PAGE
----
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The Rules of Hollywood

Popcorn Roulette

Want a hit movie? It's a game of chance--and trying to keep afloat.

January 06, 2008|Nicole LaPorte | Nicole LaPorte is a Venice-based writer who covers the entertainment industry. Contact her at magazine@latimes.com.

With another year in the rearview mirror, so goes another set of moviemaking rules--those fleeting formulas that provide deceptively simple answers to the question everyone in Hollywood lives and dies by: What will lure millions of popcorn munchers from their plasma screens (and computers and video games) and into the theaters?

To understand how uncertain the science of producing a hit movie is, try putting the question to a studio head. Chances are, you'll be told that it's all about "gut instinct" and an ability to combine the "right" actor with the "right" script with the "right" director at the "right" time.

Oh. Right.

In the absence of any handy 1-2-3's, film executives desperately try to create a road map to the chaos as they pore over weekend box office results on Monday mornings, looking for trends. Analysis continues over lunch at Ago on Melrose and drinks at Raffles L'Ermitage in Beverly Hills and via thousands of rapidly exchanged e-mail messages. There is profound relief when a film grosses $100 million--it's still the bar, though many movies now cost well over that to make--and a collective "Aha!" sounds from Burbank to Culver City. Musicals about cross-dressing mobsters --so that's what audiences want to see! Order up a dozen more! And get me Steve Zaillian!

Of course, when "Tony and Tito Pack Stilettos 3" bombs, the trend is forgotten, and gender-ambiguous mobster-musical scripts become harder to sell than "Ishtar: The Return."

Concocting a rule book is rife with nuances, and "it actually makes you laugh," says manager/producer J.C. Spink ("Monster-in-Law"). "I tell clients what to avoid rather than what to do. When you try to go after what's hot, you tend to chase your tail."

Good advice, but let's face it: Hollywood is a town of tail-chasers. Even Spink says, "Absolutely all of us in Hollywood are out at sea, trying to grab on to something. We'll swim for anything that floats by, even if it doesn't keep you afloat."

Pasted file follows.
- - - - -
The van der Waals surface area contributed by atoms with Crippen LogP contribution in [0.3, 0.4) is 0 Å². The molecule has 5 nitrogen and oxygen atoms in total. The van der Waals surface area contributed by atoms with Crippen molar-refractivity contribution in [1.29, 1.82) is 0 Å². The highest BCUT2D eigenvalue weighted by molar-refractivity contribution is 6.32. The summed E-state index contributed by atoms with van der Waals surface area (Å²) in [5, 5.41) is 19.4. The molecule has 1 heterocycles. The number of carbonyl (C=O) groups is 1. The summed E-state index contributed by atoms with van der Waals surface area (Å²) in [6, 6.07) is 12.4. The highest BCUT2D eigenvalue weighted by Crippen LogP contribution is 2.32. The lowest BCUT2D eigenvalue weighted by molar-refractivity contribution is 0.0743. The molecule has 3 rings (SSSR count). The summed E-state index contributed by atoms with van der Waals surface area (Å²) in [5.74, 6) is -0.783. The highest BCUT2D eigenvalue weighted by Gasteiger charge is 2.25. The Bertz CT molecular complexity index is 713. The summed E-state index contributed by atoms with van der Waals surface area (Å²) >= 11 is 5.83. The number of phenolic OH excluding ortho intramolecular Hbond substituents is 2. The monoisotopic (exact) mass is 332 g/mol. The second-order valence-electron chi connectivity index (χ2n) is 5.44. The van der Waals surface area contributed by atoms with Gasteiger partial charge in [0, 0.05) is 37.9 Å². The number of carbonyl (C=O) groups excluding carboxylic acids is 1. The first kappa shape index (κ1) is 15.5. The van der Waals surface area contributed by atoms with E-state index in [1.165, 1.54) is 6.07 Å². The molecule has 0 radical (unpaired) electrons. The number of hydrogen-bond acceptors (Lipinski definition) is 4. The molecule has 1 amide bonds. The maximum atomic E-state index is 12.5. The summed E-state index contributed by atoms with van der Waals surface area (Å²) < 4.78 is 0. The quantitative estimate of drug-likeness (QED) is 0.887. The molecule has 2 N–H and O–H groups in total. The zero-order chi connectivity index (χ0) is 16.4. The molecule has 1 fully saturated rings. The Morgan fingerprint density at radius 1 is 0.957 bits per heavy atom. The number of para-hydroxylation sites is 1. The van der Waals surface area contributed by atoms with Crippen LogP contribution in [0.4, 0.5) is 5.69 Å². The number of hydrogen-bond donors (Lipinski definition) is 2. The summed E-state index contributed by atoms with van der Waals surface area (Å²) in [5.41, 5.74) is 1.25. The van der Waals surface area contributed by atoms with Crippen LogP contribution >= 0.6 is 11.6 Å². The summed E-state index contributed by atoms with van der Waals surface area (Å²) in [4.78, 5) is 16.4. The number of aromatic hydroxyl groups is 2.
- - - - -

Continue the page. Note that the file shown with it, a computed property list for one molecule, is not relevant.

What proves buoyant inevitably wins the status of veritas--that is, until it sinks. So what moviemaking rules emerged in '07 as the Rosetta stones to filmgoers' desires? Herewith, a sampling:

Judd Apatow is gold. The nebbishy Everyman behind "Knocked Up" (which he wrote, directed and produced) and "Superbad" (which he produced) enforced the notion that raunchy, R-rated Guys' Guy humor is money--figurative and real. Hollywood is in love. Hopefully, the romance will last through the next half-dozen Apatow films due out this year (and through the inevitable Apatow-wannabe projects).

Women are having a tough time on-screen. Maybe because gender is such an easy target, the "women can't open movies" complaint surfaces with predictable regularity whenever films such as "The Brave One," with Jodie Foster, or "The Invasion," starring Nicole Kidman, fizzle. Those films sparked the most recent flurry of femme-directed barbs--DeadlineHollywoodDaily.com reported that Warner Bros. Pictures Group President Jeff Robinov put a ban on female leads, a claim he denied. Of course, no one admits that maybe those chick flicks just weren't good--rules are easier to blame.

Horror is over! No, wait, it's back! When "torture porn" films such as "Hostel Part II" and "Captivity" missed the mark last summer, the kabosh was put on blood and gore. But then along came the successful remake of "Halloween." Soon after, another "Friday the 13th" was greenlighted.

Hollywood can't win at video games. Because 13-year-old boys spend hours zapping asteroids or stealing virtual cars, movies based on video games would seem to be the logical follow-up to the comic- book-to-movie frenzy. Screenwriter Josh Olson, who was rewriting the "Halo" script (Peter Jackson was to direct) before the movie fell apart, says video games "have aimless cycles. You go to A, shoot some monsters, then go to B, then start over and do it again."

Iraq doesn't sell. Though Hollywood did its high-minded darnedest to enlighten us with Middle East political treatises such as "Lions for Lambs," "Redacted," "Rendition," "In the Valley of Elah" and "The Kingdom," the masses have spoken and the verdict is: We'll take "Spider-Man," thank you.

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RULE #1

Step away from the video games. Transforming this medium's weak narratives to film hasn't been as successful as with comic books.

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